By choosing to work outside the system, Chinese independent filmmakers are shut out of monetized domestic distribution. No theatrical, no TV broadcast, no home video (pirated anyways), no Internet VOD. Here’s a thought: if there was absolutely no chance your film would receive commercial distribution in the US, would you still make your film? What would it look like, and would you cast/write/shoot/edit differently? And if that freed you to take creative risks, would that be irresponsible filmmaking or would it be truly free filmmaking?
I don’t mean to dismiss the very real and very diffuse oppression that Chinese independent filmmakers can face. The temptations of wider audience, greater financing and theatrical distribution are as strong in China as anywhere – they have lured many a filmmaker away from independent filmmaking and into the state studio system. But for those who choose to create independent cinema in China, they have chosen to operate on the margins of a large state apparatus, without guarantees of freedom of speech, freedom of movement, or freedom of production. Yet they have also generated a space that allows for maximum creative freedom. Somehow, in the midst of all this repressive state authority, independent filmmakers are producing the only free media in China. It’s a startling realization.
Given the production parallels to our own micro-budget filmmaking, it’s hard not to extrapolate the comparison. In the US, where capitalism long ago co-opted the language of independent film (see Warner Independent Pictures), it’s a small miracle that any film is made outside the Hollywood system. Anyone who’s ever tried to cast a film with professional actors can attest to this. Perhaps in China, because the machinery is so clearly labeled STATE, it’s a more visible force. Here, the multi-national corporate apparatus is omnipresent.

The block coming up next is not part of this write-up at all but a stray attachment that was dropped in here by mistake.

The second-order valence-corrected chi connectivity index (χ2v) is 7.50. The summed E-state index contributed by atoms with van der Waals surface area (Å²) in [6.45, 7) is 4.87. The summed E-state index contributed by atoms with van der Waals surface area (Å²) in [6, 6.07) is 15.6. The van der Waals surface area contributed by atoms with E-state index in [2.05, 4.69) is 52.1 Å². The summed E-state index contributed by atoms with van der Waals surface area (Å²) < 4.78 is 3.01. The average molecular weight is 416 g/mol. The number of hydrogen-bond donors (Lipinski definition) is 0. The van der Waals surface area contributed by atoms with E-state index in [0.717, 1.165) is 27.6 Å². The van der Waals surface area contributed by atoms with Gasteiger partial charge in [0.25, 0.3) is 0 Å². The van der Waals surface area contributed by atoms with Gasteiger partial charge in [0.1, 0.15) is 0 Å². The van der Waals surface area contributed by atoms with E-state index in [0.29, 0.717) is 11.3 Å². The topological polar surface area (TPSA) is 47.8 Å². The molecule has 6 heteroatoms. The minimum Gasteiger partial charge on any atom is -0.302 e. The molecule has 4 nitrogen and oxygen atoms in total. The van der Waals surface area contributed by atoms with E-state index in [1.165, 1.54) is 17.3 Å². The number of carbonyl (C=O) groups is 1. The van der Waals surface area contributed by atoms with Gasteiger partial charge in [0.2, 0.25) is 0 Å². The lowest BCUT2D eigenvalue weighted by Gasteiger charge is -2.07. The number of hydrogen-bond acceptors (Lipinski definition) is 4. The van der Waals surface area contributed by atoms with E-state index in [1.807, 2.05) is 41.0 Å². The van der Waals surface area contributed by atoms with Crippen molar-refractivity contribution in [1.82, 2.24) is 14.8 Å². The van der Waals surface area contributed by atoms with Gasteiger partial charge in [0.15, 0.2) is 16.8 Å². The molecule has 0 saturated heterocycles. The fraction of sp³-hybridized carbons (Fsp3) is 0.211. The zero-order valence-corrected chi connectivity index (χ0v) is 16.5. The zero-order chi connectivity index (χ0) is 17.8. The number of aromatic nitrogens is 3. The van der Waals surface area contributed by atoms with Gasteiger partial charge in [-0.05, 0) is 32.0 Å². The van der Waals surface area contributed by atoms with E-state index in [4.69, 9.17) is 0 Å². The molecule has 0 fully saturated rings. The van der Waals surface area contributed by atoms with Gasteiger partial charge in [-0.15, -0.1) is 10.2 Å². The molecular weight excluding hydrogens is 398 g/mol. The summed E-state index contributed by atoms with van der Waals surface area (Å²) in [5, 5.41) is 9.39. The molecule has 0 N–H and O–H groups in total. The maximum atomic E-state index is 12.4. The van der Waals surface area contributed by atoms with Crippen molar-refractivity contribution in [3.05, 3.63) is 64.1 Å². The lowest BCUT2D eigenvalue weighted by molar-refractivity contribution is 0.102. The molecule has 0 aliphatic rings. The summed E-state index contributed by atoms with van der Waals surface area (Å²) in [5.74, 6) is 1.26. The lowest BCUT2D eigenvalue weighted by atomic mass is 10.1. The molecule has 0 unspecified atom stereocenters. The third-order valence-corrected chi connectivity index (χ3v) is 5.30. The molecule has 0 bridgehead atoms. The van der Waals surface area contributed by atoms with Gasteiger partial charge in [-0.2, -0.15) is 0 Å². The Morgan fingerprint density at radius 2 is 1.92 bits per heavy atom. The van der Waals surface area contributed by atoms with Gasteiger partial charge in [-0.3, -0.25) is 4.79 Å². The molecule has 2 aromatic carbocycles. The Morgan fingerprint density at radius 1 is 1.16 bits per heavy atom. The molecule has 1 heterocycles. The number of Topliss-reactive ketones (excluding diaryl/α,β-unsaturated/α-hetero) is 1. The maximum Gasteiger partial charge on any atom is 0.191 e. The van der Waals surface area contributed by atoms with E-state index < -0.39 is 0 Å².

For the last three years, my dGenerate Films partners and I have been distributing Chinese independent cinema around the world, mainly in the US. We send revenue to independent filmmakers in China every fiscal quarter, and that feels good.
But our revenue is small compared to what filmmakers receive from European distributors. The greater international film community has set up shop in Beijing so they can catch these films first. American industry and audiences would do well to pay as much attention. We will not only learn something about China, but perhaps also about creative freedom in independent filmmaking.
— Karin Chien
Ted’s Note: The New York Times got in on this discussion with a great article on how local Chinese filmmakers navigate the system over there. Kim Voynar at MovieCityNews took the conversation in another direction looking at how some of Karin’s questions have resonated here in the US in filmmakers work.
Karin Chien is an independent film producer based in New York City, the recipient of the 2010 Independent Spirit Producers Award, and producer of eight feature-length films, including CIRCUMSTANCE (2011), THE EXPLODING GIRL (2009), THE MOTEL (2005), and ROBOT STORIES (2002) which have won over 100 festival awards and received international distribution. Karin is also the president and founder of dGenerate Films, the leading distributor of independent Chinese cinema to North America and beyond.